John Powers

John Powers, the author of Sore Winners (And the Rest of Us) in George Bush's America (Doubleday), writes about culture and politics for Vogue and is critic-at-large for NPR's Fresh Air.

Recent Articles

The Hidden Candidate

(John Cuneo)
(John Cuneo) W hen Gore Vidal died a few weeks ago, eulogies quoted his famous observation that “the more money an American accumulates the less interesting he himself becomes.” Vidal originally wrote these words in a 1972 essay on Howard Hughes, but who could read them today and not think of Willard Mitt Romney? Blessed with parodically presidential good looks, yet cursed with the unconvincing mannerisms of an early-generation android without its update patch, Romney is that most discombobulating of political phenomena—a boring enigma. Trying to figure out his true nature is akin to facing a block of polystyrene. You can’t see inside, and you can’t get a toehold. You’re left with analogies. Romney has been dubbed the next Herbert Hoover, awarded the honorary George H.W. Bush “Wimp” prize from Newsweek , and compared to a porn-movie queen because he changes his positions so often (this last from Arlen Specter, who only changes parties). Those of a more artistic bent have dubbed Romney...

Dreams from My President

E very president plays a symbolic, almost mythological role that’s hard to talk about, much less quantify—it’s like trying to grab a ball of mercury. I’m not referring to using the bully pulpit to shape the national agenda but to the way that the president, as America’s most inescapably powerful figure, colors the emotional climate of the country. John Kennedy and Ronald Reagan did this affirmatively, expressing ideals that shaped the whole culture. Setting a buoyant tone, they didn’t just change movies, music, and television; they changed attitudes. Other presidents did the same, only unpleasantly. Richard Nixon created a mood of angry paranoia, Jimmy Carter one of dreary defeatism, and George W. Bush, especially in that seemingly endless second term, managed to do both at once. While Barack Obama’s election left a joyous imprint on American culture—most of us were thrilled to discover that we could sometimes be what we want to think we are—his presidency almost immediately began...

Rachel Maddow, the Lovable Wonk

With the release of her latest book, Drift, MSNBC’s biggest 
star shows once again why she's captured the liberal imagination.

(Photo by Frank Micelotta/PictureGroup)
(Photo by Frank Micelotta/PictureGroup) I can’t say for sure when it happened—it was after Barack Obama’s swearing-in yet before Keith Olbermann got suspended for giving money to Democrats—but at some point it began dawning on people that the face of MSNBC was Rachel Maddow. Certainly her bosses thought so. Not only did she have her own prime-time show but she also began landing the gigs traditionally reserved for a network’s Grand Poo-Bah, in particular, anchoring election-night coverage. You can understand why MSNBC execs would want Maddow in this talismanic chair for the 2012 campaign. Young and sunny, she’s their highest-rated anchor, especially among the magical 25-to-54 demographic, which makes her the ideal front woman for a network whose tagline is “Lean Forward.” Just as important, she’s their easiest and most polite host, a woman who once chastised Pat Buchanan on Dan Abrams after he told a Clinton campaign worker to...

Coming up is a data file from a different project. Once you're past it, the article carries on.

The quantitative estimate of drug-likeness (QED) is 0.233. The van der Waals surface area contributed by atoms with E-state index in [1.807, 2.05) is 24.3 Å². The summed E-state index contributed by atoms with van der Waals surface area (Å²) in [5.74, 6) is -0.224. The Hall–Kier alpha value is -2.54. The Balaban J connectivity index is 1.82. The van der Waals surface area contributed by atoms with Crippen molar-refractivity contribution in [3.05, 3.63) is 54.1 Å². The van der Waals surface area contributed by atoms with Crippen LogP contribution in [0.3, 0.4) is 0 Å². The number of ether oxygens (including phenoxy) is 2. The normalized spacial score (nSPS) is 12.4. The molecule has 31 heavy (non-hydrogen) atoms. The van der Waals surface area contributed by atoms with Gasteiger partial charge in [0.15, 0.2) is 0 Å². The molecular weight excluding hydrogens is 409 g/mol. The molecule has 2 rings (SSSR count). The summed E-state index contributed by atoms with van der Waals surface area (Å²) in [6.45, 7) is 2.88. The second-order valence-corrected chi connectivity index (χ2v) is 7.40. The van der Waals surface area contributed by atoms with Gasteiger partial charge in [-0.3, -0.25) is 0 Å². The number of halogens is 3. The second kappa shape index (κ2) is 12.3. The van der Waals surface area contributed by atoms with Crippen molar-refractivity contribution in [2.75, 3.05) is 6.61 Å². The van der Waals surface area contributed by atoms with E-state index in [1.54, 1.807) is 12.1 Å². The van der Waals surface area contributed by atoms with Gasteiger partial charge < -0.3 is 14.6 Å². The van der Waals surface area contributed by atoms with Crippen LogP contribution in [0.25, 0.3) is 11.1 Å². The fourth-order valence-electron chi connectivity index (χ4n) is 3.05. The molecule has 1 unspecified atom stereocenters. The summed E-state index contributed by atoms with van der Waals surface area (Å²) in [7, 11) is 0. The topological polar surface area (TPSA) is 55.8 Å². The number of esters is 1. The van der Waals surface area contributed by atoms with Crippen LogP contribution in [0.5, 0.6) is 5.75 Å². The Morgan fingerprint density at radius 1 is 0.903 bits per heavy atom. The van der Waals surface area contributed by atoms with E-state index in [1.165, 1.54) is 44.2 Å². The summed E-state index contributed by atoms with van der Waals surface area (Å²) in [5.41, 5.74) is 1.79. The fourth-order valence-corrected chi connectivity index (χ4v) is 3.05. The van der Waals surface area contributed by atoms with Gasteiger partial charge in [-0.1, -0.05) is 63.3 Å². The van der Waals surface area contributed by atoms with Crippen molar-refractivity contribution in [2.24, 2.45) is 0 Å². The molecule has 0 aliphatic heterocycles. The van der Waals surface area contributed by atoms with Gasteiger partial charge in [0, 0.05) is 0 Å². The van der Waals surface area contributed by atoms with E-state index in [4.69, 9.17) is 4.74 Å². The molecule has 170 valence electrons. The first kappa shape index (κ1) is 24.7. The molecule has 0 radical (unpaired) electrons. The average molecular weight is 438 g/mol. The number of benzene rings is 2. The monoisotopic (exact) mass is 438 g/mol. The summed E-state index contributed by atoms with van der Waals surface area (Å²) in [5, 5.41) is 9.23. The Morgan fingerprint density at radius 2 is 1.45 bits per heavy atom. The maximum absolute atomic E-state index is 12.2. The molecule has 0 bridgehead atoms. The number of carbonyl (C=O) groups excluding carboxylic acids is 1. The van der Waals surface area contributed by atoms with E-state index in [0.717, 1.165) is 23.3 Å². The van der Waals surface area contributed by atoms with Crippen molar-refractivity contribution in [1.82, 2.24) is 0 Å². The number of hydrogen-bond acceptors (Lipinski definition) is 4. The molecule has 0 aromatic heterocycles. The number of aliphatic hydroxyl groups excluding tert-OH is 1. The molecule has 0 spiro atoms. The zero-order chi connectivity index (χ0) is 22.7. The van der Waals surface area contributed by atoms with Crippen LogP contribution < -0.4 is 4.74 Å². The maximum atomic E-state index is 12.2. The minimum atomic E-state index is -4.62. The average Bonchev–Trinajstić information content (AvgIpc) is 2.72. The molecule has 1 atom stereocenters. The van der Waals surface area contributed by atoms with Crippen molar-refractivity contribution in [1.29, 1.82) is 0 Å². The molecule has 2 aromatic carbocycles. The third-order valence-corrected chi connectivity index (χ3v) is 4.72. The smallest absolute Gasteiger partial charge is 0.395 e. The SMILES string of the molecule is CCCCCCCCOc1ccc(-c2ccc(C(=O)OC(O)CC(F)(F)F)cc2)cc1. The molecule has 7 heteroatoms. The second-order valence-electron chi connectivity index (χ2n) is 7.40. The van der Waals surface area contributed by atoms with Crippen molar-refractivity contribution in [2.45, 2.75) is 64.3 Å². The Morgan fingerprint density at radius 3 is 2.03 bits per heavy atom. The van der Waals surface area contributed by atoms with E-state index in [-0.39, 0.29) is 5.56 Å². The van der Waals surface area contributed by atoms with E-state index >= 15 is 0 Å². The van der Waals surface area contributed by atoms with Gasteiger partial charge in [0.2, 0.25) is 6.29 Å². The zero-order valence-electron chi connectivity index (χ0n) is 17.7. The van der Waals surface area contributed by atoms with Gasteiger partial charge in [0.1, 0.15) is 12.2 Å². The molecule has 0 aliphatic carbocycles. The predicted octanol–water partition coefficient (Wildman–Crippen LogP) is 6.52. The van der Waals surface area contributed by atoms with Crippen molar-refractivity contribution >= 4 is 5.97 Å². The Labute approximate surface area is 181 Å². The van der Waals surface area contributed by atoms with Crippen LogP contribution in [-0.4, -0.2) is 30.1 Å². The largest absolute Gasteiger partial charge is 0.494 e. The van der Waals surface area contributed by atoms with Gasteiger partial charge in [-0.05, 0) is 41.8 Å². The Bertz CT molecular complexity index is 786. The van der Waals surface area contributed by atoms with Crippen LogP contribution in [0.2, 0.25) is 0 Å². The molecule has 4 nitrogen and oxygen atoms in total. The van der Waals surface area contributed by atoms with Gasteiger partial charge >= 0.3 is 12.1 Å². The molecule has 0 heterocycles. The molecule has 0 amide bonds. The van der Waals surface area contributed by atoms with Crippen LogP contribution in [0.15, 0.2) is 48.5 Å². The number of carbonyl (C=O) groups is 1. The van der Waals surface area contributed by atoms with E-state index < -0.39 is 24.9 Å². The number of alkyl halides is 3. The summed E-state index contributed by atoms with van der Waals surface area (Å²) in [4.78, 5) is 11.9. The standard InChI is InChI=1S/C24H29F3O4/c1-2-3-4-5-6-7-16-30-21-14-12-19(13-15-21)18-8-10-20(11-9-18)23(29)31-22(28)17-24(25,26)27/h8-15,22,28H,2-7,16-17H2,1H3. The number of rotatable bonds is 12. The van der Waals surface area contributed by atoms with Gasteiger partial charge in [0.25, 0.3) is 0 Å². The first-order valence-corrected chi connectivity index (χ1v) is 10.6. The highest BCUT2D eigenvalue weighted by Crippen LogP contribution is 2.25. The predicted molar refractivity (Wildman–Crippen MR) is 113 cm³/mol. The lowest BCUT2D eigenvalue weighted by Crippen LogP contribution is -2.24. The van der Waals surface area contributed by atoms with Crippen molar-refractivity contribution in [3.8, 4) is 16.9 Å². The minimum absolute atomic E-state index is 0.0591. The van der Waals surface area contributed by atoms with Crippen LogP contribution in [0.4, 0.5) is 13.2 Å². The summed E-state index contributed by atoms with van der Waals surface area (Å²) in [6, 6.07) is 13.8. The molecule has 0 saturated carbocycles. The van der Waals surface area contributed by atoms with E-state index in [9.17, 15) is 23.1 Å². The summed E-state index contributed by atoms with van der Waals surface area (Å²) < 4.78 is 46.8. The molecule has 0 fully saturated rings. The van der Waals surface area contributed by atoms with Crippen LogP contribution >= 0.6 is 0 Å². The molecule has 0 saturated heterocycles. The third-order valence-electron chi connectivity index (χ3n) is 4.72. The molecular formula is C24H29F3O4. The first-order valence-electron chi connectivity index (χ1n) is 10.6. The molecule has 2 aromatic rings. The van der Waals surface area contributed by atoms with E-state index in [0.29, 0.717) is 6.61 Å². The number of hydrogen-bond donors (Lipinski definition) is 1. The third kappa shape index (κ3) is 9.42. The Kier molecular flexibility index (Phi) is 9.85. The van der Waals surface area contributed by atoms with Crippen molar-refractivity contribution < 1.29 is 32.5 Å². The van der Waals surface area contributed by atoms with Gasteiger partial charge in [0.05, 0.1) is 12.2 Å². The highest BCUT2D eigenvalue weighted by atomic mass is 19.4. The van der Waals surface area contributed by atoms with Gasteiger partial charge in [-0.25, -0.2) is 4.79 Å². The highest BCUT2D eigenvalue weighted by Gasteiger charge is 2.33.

The Inside Track

Luck, HBO’s horse-racing series, is about the other American pastime: gaming the system.

 

E arly in the new HBO series Luck , a gangster’s chauffeur-cum-bodyguard, Gus Demitriou (Dennis Farina), goes to L.A.’s Santa Anita racetrack with his boss, Chester “Ace” Bern-stein (Dustin Hoffman), and makes a bet on a long shot. When the horse comes in, Gus clutches his winning ticket and says happily: “Don’t ever let anyone tell you this isn’t a great fucking country.” I wouldn’t dream of it. But I will point out that Gus doesn’t win his bet because he’s been shrewd or even lucky. He wins because he’s gotten an inside tip from a dodgy trainer, a fact that, in the exhilaration of victory, he either forgets or takes for granted. Such is the slippery world of Luck , a program that aspires to capture not only the rich splendor of horse racing but this country in all its star-spangled dreams and delusions. This is no less than you’d expect of a show created by writer David Milch and co-produced by director Michael Mann, guys nobody would ever accuse of thinking small. While Mann has...

Highlight Reel

The year in culture: the winners, the losers, and not spiking the football

1. MISSION ACCOMPLISHED Barry Blitt When the great Chicago Bears running back Walter Payton scored a touchdown, he never performed an end-zone celebration. He merely handed the ball to a lineman so his blocker could slam it onto the turf. It was in much the same spirit that President Barack Obama announced that U.S. forces had killed Osama bin Laden. As Obama walked toward the microphone, the country was burning to hear him say something memorably jaunty—you know, “We got the son of a bitch.” Instead, he talked sensibly, but here was an occasion that called for more than good sense. Even when crowds thronged outside the White House fence chanting, “USA! USA!” Obama didn’t do what Ronald Reagan would have done—step outside, however briefly, to share this moment of joy with the public. No doubt, he would have found such triumphalism tasteless. (“We don’t need to spike the football,” Obama replied when asked why he wasn’t...

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